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Ahead of its time, the garden today now has a sleepy, magical quality. You will not find intricate hardscape or elaborately paved sitting areas, just simple tracks through an astonishing array of plants, from spring bulbs of the tiniest stature, up through shrubs of infinite variety of leaf, flower and berry, and now the mature canopy of rare trees, many of which have required the assistance of an arborist to identify.

This timeless garden is literally poised at the edge of oblivion, of being wiped from horticultural memory.

If there is such a thing as perfect horticultural pitch, Hawkins and Olbrich were blessed with it. The complex perennial plantings they loved to engineer have not entirely survived the neglect, as is naturally the case with detailed perennial plantings, which need constant thinning and rejuvenation, but what remains has a purity of purpose, creating broad, rich carpets of tough and adaptive plants like phormium, astelia, phlomis, furcraea, eryngiums, echium, gunnera, linaria, hellebores, geraniums, lychnis, pulmonarias, symphytums, myosotis, lamium, ferns of all kinds, dicentra, euphorbias. It is an outdoor master horticultural class, espousing and vivifying the axiom “right plant, right place.”

In the face of such horticultural zeal, three acres was woefully inadequate, and the mature garden now needs careful editing and pruning to keep sight lines clear and growing conditions ideal.

After the deaths of Hawkins and Olbrich, the nursery and garden were bequeathed to and run by nursery associate Maggie Wych in 1991 and then sold in 2006. The new owners Robert Stansel and Joseph Gatta, had ambitious plans to maintain and preserve the garden and reopen the nursery, but due to the recession have had to make the painful decision to allow the property to lapse into foreclosure.

In its present mature state, the garden would seem to represent a maintenance challenge far beyond the abilities of a single owner, and a consortium is contemplated as a solution. The Garden Conservancy is compiling a photographic record of the garden and hoping to ensure its “long-term preservation.” MB Maher and I were at Western Hills in the early, slightly rainy morning of March 26, 2010, to add to the photographic record.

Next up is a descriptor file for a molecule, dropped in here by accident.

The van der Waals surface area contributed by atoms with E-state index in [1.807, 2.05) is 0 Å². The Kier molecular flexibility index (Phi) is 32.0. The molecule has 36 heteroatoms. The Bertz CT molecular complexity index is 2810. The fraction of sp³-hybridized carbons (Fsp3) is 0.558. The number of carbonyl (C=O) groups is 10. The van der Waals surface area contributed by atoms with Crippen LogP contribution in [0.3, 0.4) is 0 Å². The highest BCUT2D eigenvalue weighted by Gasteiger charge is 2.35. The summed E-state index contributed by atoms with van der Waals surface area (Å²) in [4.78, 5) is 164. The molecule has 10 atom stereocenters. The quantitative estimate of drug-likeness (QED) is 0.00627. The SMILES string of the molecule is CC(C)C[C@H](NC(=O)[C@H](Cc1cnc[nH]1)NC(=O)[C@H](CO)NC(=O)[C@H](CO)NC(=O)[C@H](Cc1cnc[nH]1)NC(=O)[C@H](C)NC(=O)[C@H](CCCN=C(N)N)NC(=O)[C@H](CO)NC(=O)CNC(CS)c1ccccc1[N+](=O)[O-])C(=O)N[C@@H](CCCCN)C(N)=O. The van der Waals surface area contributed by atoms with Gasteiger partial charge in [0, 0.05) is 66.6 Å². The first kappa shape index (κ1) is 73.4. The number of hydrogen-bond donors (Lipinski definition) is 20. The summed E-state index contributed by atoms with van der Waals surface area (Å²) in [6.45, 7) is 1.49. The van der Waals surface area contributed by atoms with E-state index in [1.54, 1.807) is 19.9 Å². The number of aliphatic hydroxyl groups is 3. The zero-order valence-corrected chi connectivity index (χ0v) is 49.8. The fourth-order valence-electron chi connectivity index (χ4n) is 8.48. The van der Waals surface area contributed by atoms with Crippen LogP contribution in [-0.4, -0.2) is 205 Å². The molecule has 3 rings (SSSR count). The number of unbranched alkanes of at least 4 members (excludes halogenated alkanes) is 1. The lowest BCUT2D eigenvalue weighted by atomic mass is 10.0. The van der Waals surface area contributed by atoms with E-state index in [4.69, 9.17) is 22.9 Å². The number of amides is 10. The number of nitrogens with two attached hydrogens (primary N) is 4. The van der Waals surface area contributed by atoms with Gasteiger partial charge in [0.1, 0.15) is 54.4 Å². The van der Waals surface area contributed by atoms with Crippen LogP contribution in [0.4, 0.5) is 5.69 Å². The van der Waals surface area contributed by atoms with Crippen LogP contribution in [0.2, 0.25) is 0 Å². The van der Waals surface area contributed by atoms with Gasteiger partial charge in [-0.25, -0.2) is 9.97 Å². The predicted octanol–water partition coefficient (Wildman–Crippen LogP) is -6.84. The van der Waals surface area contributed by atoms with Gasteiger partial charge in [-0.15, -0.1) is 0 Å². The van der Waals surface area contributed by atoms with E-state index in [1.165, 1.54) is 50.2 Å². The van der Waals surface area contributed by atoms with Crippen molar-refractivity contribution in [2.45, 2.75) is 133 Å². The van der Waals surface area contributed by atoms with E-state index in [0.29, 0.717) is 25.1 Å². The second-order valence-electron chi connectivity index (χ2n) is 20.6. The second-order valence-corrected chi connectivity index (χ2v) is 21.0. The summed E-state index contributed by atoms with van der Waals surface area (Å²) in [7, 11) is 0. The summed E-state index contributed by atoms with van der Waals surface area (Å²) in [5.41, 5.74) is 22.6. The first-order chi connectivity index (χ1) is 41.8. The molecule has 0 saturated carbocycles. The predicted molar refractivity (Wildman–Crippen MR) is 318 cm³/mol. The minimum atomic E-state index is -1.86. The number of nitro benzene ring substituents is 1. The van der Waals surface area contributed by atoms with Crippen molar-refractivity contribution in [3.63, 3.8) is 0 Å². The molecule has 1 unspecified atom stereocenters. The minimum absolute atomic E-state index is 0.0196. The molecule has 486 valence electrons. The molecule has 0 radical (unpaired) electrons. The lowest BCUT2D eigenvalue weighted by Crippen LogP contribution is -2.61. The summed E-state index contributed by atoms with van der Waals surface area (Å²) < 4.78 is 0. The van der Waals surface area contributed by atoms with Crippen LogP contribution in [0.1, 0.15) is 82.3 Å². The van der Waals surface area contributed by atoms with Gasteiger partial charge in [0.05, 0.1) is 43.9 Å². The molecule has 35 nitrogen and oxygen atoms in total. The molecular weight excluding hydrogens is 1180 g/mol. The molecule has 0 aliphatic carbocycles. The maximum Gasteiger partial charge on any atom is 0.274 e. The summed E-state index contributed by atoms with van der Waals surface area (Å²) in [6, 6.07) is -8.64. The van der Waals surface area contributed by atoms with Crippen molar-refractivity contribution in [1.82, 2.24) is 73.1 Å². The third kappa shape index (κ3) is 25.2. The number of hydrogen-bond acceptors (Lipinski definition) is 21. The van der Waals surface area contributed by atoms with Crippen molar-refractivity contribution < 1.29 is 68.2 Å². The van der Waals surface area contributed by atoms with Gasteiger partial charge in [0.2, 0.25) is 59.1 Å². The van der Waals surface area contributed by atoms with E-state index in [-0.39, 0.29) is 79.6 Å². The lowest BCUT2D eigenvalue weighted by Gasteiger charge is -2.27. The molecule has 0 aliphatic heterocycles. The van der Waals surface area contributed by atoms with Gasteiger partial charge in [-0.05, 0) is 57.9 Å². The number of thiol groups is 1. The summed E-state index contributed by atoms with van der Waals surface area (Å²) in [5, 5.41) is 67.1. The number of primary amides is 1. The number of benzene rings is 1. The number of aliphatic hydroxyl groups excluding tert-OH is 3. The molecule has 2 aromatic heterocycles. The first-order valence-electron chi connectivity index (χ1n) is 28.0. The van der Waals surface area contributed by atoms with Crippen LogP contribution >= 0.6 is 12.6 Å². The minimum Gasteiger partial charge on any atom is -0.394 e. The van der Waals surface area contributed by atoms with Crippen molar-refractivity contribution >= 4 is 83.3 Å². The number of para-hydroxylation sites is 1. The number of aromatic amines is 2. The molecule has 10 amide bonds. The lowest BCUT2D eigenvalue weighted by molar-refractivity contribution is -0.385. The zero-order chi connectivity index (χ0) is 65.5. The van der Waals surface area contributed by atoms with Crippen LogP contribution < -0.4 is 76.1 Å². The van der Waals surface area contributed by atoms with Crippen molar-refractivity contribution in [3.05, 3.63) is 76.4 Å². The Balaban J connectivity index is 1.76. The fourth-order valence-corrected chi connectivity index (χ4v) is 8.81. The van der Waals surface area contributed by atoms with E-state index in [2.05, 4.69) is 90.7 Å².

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The Garden Conservancy has put together a rich history of Western Hills on its website, with links to newspaper articles and also the horticultural essays written by Lester Hawkins for Pacific Horticulture. Like those they admired and whose writings they absorbed, including Messrs. Robinson, E. A. Bowles, and Graham Stuart Thomas, we can add the names of Lester Hawkins and Marshall Olbrich to the pantheon of horticulturists still relevant to us today. Their legacy is not in doubt. If only their beloved and astounding garden can be preserved as well.

Warm thanks to Robert Stansel (who identified this camellia as ‘Dark Knight’).

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Postscript to the nursery’s future under new owners here.

Nameless

Among the minor reasons I took up blogging was to simply make an effort to retain plant names again. I’ve got shelves of old garden notebooks, in which I kept copious notes of plants desired, plants purchased, when they were planted in the garden, lists of seeds, when they were sown, nurseries, gardens to visit, etc., a habit I no longer keep that seems as far away and unattainable now as legible handwriting. I console myself with the theory that it’s the Internet’s fault, that since there’s so much information immediately available my plant sleuthing skills and memory are withering away, and that this is what’s responsible for the demise of my record keeping. But I do worry that I’m subconsciously viewing plants now as interchangeable shapes and colors, spiky or round, shade or sun. I much prefer being on a first-name basis with them.

There was a time I could stand before any plant in my garden and know its name by genus, species, and variety, but so often now when I stand before a plant there’s just a blankness. Here’s a case in point. This little abutilon has so much to recommend it. True, the flowers are small and do not possess the dramatic shape and coloring of some of the megapotamicum varieties, but the overall proportions of the plant — leaf, flower, and size — work so well together. It is not excessively scandent, with branches splaying out and dragging along the ground like so many abutilons end up behaving, but has a compact, bushy shape.

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I was sure its name had something to do with avocados, like ‘Guacamole,’ but apparently not, so it shall remain nameless. If I should lose it, I’ll be unable to replace it. And when I give cuttings to friends, there will be that awkward moment, like not knowing someone’s last name when you introduce them: You’ll love this plant! It’s Abutilon _______________. The hybridizer’s handiwork will also regrettably go unacknowledged.